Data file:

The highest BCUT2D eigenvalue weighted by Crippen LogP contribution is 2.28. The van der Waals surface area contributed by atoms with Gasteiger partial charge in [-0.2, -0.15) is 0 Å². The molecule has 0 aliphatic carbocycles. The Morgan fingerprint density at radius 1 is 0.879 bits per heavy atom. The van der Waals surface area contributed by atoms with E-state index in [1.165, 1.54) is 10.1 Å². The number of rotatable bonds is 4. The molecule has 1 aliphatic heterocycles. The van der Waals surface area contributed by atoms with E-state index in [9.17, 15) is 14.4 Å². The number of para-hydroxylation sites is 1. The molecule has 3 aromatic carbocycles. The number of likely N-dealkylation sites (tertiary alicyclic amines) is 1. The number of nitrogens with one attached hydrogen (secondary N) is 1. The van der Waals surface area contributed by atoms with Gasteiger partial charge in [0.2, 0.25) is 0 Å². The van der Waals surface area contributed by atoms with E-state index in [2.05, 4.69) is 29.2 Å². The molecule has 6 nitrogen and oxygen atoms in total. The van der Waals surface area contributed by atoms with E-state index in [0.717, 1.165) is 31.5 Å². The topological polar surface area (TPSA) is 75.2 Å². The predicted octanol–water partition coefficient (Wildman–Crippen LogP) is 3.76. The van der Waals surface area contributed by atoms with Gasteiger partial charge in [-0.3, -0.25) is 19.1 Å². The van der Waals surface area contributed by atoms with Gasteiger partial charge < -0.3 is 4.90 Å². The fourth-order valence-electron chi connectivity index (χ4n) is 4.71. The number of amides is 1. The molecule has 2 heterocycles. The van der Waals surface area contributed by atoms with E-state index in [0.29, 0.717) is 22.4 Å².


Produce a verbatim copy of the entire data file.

The highest BCUT2D eigenvalue weighted by Crippen LogP contribution is 2.28. The van der Waals surface area contributed by atoms with Gasteiger partial charge in [-0.2, -0.15) is 0 Å². The molecule has 0 aliphatic carbocycles. The Morgan fingerprint density at radius 1 is 0.879 bits per heavy atom. The van der Waals surface area contributed by atoms with E-state index in [1.165, 1.54) is 10.1 Å². The number of rotatable bonds is 4. The molecule has 1 aliphatic heterocycles. The van der Waals surface area contributed by atoms with E-state index in [9.17, 15) is 14.4 Å². The number of para-hydroxylation sites is 1. The molecule has 3 aromatic carbocycles. The number of likely N-dealkylation sites (tertiary alicyclic amines) is 1. The number of nitrogens with one attached hydrogen (secondary N) is 1. The van der Waals surface area contributed by atoms with Gasteiger partial charge in [0.2, 0.25) is 0 Å². The van der Waals surface area contributed by atoms with E-state index in [2.05, 4.69) is 29.2 Å². The molecule has 6 nitrogen and oxygen atoms in total. The van der Waals surface area contributed by atoms with E-state index in [0.717, 1.165) is 31.5 Å². The topological polar surface area (TPSA) is 75.2 Å². The predicted octanol–water partition coefficient (Wildman–Crippen LogP) is 3.76. The van der Waals surface area contributed by atoms with Gasteiger partial charge in [-0.3, -0.25) is 19.1 Å². The van der Waals surface area contributed by atoms with Gasteiger partial charge < -0.3 is 4.90 Å². The fourth-order valence-electron chi connectivity index (χ4n) is 4.71. The number of amides is 1. The molecule has 2 heterocycles. The van der Waals surface area contributed by atoms with E-state index in [0.29, 0.717) is 22.4 Å².